• Number of FTEs dedicated to investigator initiated trials in 2013 and 2014 (US, global and country-level groups)
    • Change in investigator initiated trials staffing from 2013 to 2014 (US, global and country-level groups)
    • Percentage of medical affairs budget dedicated to investigator initiated trials (US, global and country-level groups)
    • 2013 budget for investigator initiated trials (US, global and country-level groups)
    • Change in investigator initiated trials budget from 2013 to 2014 (US, global and country-level groups)
    • Percentage of medical affairs groups with responsibility over medical grants
    • Number of FTEs dedicated to medical grants in 2013 and 2014 (US, global and country-level groups)
    • Change in medical grants staffing from 2013 to 2014 (US, global and country-level groups)
    • Percentage of medical affairs budget dedicated to medical grants (US, global and country-level groups)
    • 2013 budget for medical grants (US, global and country-level groups)
    • Change in medical grants budget from 2013 to 2014 (US, global and country-level groups)

     

    Chapter 6: Medical Education and Speaker Programs

    Chapter Benefits

    • Provide necessary support to medical education and speaker program subfunctions to advance new product efforts.
    • Position these subfunctions to work with market access and commercial groups to ensure a successful product launch.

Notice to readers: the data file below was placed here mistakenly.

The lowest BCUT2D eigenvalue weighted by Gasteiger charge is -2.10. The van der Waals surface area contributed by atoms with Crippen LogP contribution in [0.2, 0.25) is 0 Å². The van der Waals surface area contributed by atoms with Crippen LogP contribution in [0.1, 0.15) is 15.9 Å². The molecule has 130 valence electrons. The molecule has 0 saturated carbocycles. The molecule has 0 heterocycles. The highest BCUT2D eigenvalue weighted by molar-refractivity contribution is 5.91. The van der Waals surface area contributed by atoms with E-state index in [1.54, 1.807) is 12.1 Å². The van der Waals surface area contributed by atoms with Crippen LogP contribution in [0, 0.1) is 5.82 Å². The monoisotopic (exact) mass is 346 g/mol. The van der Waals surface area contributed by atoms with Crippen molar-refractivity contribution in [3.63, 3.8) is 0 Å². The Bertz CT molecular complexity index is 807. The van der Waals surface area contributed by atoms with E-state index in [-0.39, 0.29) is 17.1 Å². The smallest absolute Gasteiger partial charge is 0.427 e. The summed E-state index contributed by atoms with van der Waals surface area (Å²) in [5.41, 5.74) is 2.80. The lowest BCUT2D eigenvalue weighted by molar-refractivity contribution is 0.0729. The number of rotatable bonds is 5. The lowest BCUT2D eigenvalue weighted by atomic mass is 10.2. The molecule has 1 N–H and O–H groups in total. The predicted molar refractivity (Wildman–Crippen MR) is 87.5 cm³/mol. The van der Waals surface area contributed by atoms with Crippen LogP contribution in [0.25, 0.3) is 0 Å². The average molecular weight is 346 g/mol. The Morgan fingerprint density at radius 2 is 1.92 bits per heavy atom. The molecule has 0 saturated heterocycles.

• Shift resources to adjust to medical affairs’ changing role in medical education and speaker programs.
    • Prepare for growing medical education teams now that the Sunshine Act and regulatory uncertainty have passed, despite smaller budgets and staffing levels.
    • Prepare speaker program teams to begin reporting event funding per the Sunshine Act in 2014.
    • Accredited CME programs are not required to disclose funding, though all other programs must disclose this information to CMS.

     

    Chapter Data

    32 graphics detailing medical education and speaker program subfunctions — including staffing and budget considerations. Data are provided for functions at US, global and country-level departments.

    • Percentage of medical affairs groups with responsibility over medical education
    • Number of FTEs dedicated to medical education in 2013 and 2014 (US, global and country-level groups)
    • Change in medical education staffing from 2013 to 2014 (US, global and country-level groups)
    • Percentage of medical affairs budget dedicated to medical education (US, global and country-level groups)